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Facts About “The Adventures of Superman” Only True Fans Know

Photo Credit: Hulton Archive / Getty Images
Photo Credit: Hulton Archive / Getty Images

The Adventures of Superman aired from 1952 to 1958 and starred George Reeves as Clark Kent/Superman. Serving as one of the first small-screen series to broadcast the crime-fighting antics of the superhero, it was well-received by audiences of all ages. Sadly, the show came to an end prematurely, as a result for multiple reasons. Check out these facts about the beloved television series.

The colors of the first costume

George Reeves stands on a riser holding hands with Phyllis Coates.
George Reeves and Phyllis Coates smile while holding hands in a publicity portrait issued for the US television series The Adventures of Superman, circa 1952. (Photo Credit: Silver Screen Collection / Getty Images)

When you think of Superman, you undoubtedly think of his tight blue costume with the red “S” on his chest set upon a yellow background, accompanied by a red cape and yellow belt. This primary color combination makes up one of the most iconic costumes ever created, but Superman didn’t always sport them. In fact, when filming first began on The Adventures of Superman, Reeves actually wore a brown, gray, and white costume instead. This was so that the producers could get the right monochromatic tones on-screen back when televisions were still airing in black and white. 

A wind machine made Reeves fly

George Reeves flying through the air.
Many techniques were used to make Reeves appear as though he were truly flying through the air. (Photo Credit: Motion Pictures for Television / bigpix / MovieStillsDB)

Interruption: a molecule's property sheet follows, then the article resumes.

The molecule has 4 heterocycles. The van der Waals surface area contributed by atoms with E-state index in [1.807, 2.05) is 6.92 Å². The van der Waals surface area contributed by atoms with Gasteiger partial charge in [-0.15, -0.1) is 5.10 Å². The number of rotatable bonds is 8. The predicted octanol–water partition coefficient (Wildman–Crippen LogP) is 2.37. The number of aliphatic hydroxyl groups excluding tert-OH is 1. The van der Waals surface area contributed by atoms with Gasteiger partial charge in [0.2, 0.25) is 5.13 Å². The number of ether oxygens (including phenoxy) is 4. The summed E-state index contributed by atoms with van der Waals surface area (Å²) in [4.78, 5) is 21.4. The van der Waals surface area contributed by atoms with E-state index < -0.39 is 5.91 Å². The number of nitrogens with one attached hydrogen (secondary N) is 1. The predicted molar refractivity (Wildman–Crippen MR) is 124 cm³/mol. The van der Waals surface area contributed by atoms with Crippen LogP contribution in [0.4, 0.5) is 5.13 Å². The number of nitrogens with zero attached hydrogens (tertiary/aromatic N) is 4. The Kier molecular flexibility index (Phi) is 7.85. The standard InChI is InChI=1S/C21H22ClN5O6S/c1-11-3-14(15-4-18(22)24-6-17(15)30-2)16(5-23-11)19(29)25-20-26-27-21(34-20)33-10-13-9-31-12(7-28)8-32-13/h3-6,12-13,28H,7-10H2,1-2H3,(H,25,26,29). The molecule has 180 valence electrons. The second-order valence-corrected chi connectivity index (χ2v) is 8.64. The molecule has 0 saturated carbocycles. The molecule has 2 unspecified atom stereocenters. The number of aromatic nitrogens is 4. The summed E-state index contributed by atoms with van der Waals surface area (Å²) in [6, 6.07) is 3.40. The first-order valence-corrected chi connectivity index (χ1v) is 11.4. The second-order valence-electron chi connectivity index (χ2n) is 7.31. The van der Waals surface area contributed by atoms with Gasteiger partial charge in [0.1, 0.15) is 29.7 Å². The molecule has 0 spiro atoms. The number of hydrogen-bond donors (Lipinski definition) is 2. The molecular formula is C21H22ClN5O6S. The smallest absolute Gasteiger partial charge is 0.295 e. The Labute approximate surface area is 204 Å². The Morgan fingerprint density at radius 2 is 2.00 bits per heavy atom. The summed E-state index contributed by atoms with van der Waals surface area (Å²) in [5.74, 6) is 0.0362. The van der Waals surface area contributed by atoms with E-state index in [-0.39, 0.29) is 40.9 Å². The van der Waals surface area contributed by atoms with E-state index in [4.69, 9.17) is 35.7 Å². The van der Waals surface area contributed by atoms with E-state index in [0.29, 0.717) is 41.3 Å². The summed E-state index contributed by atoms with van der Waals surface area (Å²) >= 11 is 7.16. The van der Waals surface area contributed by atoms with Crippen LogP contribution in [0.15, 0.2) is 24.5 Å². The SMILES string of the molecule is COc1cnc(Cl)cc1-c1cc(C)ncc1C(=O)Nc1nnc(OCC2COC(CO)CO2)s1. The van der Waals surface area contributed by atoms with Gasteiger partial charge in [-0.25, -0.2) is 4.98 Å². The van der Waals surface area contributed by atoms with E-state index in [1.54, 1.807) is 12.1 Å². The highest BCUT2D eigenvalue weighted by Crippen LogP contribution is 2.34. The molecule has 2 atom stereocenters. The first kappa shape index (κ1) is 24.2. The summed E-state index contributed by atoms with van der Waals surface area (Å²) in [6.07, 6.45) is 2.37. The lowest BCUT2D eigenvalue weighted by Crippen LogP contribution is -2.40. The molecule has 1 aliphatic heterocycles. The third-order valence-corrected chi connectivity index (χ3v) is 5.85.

Back in the day, producers had to get creative in order to portray Superman flying through the sky. Without CGI, they had to physically make it look like he was soaring. Using a mechanical arm and a piece of plexiglass, several crew members would manipulate the tool to make it look like he was flying. A wind machine would be switched on, the camera would pan from one side to the other on a hydraulic dolly, and the background would move to make it appear as though Reeves was truly soaring through the sky. 

There was an uptick in child injuries

George Reeves in Superman costume running.
Wearing Superman’s cape made children believe they really could fly, resulting in some injuries. (Photo Credit: ABC Photo Archives / Disney General Entertainment Content / Getty Images)

Children have long wished to be like their heroes, and watching Superman on television only made this dream stronger. When stores began selling Superman capes, kids really started to believe that once they tied it around their shoulders, they would be able to fly just like their hero. Unfortunately, the capes did not give children the ability to fly, and some sustained some pretty serious injuries. Learning of this, Reeves begged that the capes be taken off the market and even starred in a public service announcement warning kids that “No one, but no one can do the things Superman does. And that goes especially for flying!”